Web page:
And like a real family, some residents study during the day to earn their high school or college diplomas or a trade, while others take prenatal or parenting classes or care for their little ones. No mothers or babies are ever pushed out of the nest prematurely to make way for more pregnant women.
“Women and their children can stay up to three years,” continues Mary Pat, who lives on-site. “Our work is more about quality than quantity. Some moms may need more education or an extended stay in a family setting to build a brighter future for themselves and their babies. Our mission is ‘one mother, one baby, one family at a time.’”
Three young women, single and committed Catholics, work as live-in housemothers, showering love and care on the residents. They take them to medical appointments, prepare meals, teach classes, babysit, lend a listening ear, and enforce house rules when needed. One of the hardest rules for new residents is “no cell phones.”
“We want them to escape the drama of back home,” Mary Pat says.
Has Saint Gianna’s Maternity Home delivered? Yes! In its first 17 years, nearly 140 moms—from around the country and ranging in age from 12 to 39 years of age—and their babies have found a new life there. The first baby, born in 2004, was named Geianna (a variant spelling)—after St. Gianna.
Infused with love
Because of the Christian love that permeates the home, many residents have converted to Catholicism or returned to their respective faiths. Mary Pat and Fr. Joseph Christensen, the home’s spiritual director and founder of the Franciscans of Mary Immaculate in Warsaw, are godparents to dozens of moms and their children. Fr. Joseph even escorted one former resident-turned-happy bride down the aisle!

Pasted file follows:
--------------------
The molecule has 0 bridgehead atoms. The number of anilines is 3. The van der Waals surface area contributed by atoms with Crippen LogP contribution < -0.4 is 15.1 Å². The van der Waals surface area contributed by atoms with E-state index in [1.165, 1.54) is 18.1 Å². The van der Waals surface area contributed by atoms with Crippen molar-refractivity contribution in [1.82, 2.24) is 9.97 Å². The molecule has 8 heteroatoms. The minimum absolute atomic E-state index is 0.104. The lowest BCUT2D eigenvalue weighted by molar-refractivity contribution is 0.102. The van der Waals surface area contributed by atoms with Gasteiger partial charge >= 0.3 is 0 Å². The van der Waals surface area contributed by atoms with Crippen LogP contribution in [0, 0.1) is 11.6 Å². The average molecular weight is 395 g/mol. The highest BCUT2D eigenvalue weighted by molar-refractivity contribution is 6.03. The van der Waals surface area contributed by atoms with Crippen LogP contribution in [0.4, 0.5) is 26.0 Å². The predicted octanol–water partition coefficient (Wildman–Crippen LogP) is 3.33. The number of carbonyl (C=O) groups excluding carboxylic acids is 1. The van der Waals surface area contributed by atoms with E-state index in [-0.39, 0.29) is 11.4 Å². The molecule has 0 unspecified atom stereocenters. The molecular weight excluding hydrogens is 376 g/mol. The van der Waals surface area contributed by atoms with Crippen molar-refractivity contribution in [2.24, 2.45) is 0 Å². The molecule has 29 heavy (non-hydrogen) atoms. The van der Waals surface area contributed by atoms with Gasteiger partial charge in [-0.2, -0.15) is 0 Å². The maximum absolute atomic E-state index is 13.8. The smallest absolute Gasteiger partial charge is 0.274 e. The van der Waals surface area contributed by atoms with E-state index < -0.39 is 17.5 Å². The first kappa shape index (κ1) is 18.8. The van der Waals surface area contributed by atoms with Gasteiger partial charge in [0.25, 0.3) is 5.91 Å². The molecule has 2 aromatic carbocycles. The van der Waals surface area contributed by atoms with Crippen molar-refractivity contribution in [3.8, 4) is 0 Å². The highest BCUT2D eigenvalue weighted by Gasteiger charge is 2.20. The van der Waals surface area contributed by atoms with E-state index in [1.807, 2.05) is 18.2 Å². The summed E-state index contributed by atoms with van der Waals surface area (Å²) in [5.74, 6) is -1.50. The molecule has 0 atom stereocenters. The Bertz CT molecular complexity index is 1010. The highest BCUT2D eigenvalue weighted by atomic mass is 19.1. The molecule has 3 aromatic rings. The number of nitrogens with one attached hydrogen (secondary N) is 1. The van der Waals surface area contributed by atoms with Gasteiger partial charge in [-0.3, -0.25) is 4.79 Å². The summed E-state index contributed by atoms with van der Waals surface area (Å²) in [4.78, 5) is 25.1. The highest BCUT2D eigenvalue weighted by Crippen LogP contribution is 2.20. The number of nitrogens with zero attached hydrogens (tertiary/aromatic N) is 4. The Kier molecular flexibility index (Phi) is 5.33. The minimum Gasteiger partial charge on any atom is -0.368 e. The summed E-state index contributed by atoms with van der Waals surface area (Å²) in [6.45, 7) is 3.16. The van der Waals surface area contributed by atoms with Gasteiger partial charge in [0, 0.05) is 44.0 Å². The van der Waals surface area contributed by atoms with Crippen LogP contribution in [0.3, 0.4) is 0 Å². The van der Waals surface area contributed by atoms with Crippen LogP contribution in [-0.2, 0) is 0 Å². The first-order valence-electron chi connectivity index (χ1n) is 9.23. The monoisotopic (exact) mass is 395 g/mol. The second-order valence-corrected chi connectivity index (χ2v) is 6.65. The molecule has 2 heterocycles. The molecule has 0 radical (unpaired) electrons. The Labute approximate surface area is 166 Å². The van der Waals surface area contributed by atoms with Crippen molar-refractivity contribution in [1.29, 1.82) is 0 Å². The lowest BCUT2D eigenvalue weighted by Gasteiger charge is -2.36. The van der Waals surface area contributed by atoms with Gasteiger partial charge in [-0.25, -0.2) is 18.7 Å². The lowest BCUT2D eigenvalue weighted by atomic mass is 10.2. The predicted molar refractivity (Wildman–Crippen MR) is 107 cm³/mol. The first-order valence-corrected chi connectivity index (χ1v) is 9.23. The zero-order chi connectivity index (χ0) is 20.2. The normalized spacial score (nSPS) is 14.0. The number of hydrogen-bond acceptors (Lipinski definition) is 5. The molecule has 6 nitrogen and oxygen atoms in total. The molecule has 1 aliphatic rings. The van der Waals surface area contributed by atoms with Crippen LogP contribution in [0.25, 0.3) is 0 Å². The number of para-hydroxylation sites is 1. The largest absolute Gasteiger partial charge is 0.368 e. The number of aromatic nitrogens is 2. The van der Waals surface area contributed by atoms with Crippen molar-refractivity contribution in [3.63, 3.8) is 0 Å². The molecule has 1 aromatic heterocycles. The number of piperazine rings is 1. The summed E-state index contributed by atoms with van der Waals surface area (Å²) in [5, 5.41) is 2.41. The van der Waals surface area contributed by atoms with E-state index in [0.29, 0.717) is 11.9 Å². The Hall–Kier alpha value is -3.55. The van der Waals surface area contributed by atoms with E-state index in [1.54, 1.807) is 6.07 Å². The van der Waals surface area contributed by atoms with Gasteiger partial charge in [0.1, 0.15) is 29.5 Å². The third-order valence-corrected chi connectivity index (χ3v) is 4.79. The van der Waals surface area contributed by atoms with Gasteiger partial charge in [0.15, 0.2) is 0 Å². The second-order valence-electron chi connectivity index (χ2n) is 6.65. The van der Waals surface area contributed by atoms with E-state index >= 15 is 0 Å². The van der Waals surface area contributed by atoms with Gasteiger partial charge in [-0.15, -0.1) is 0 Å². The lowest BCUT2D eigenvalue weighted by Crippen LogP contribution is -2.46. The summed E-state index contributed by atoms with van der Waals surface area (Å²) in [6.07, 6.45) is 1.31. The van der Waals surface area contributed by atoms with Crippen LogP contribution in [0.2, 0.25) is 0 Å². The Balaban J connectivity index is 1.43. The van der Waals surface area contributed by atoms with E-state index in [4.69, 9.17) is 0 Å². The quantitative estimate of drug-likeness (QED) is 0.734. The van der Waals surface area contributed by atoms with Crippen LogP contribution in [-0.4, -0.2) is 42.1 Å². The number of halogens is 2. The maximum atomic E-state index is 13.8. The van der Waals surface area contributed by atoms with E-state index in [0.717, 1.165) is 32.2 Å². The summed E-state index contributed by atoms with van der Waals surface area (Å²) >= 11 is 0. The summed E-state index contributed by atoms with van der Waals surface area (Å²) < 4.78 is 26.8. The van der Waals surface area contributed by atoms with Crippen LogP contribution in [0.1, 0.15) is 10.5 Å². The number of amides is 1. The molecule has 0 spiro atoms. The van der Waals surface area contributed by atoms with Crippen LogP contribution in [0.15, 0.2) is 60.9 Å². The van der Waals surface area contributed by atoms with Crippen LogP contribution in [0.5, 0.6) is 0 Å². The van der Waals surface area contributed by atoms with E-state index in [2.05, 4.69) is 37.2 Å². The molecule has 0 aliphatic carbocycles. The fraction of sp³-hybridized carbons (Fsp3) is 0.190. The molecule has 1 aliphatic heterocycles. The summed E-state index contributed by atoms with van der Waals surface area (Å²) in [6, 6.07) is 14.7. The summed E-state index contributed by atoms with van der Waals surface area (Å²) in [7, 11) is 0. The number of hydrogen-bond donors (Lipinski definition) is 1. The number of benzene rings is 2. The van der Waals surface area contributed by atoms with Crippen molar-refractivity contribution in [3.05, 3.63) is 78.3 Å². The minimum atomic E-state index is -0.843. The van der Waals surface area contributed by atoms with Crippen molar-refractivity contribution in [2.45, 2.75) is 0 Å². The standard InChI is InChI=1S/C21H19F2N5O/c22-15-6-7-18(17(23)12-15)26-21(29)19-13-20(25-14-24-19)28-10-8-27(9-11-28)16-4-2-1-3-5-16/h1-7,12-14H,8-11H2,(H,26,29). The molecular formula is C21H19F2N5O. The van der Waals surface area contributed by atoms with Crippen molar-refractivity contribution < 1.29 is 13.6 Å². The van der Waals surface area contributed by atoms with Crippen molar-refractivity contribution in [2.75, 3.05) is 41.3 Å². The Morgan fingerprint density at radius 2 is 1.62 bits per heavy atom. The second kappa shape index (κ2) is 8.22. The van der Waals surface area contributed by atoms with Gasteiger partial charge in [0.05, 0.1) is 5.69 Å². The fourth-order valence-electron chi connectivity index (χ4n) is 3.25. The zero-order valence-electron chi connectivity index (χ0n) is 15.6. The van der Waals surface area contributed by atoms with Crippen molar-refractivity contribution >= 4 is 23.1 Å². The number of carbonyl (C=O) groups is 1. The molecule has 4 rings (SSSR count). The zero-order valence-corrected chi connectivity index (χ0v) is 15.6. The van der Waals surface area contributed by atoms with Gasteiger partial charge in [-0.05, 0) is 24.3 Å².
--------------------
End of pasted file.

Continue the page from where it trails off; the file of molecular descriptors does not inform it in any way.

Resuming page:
“Many of our moms don’t know what a normal family is,” says Fr. Joseph. “They have been mistreated or violated by the men in their lives. We want to help them grow in dignity and self-respect and in the love that matters most—the love of God.”
Whether it’s making pizza or watching movies or jumping with kids on a trampoline, Fr. Joseph models both Christ’s love and the wholesome love of a parental father. He is also fiercely protective of residents and will grill moms who want to reunite with boyfriends (the baby’s father in most cases): “Has he sent you $5? Written a letter? I want to meet him.”
There are no faith requirements for residents, but attendance at Sunday Mass in the home’s Visitation Chapel is mandatory, as are the nightly prayers of thanksgiving for the many hundreds of benefactors who fund the nonprofit apostolate, which has an annual operating budget of $450,000. “Everything is free for the residents,” says Mary Pat. “In gratitude, we ask God to bless those who bless us.”
One doubting mom told Mary Pat, “You people don’t separate your faith from your everyday life!”
She is right. Faith is the home’s guiding light.
Finding a new path
Many residents have suffered unfathomable crises, even abandonment. “They need time to heal and to understand God’s plans for them and their preborn child,” says Mary Pat, adding that about one-fourth of the mothers place their babies for adoption.
While every baby born there is a miracle, miracles are also happening in the women’s lives. For example, when Jourdan discovered she was pregnant, she thought abortion was her only option. “I had been using drugs and not making the best choices,” she admits. “I had already given a baby up for adoption, and I didn’t want to go through that again.”
Jourdan began the two-day abortion pill regimen at a Minneapolis clinic. On the second day, she had a change of heart and didn’t take the second pill to complete the abortion. Instead, she went to Saint Gianna’s. “I was scared my baby would have complications,” Jourdan says. Everyone at the home prayed, and six months later little Nora arrived—perfect in every way.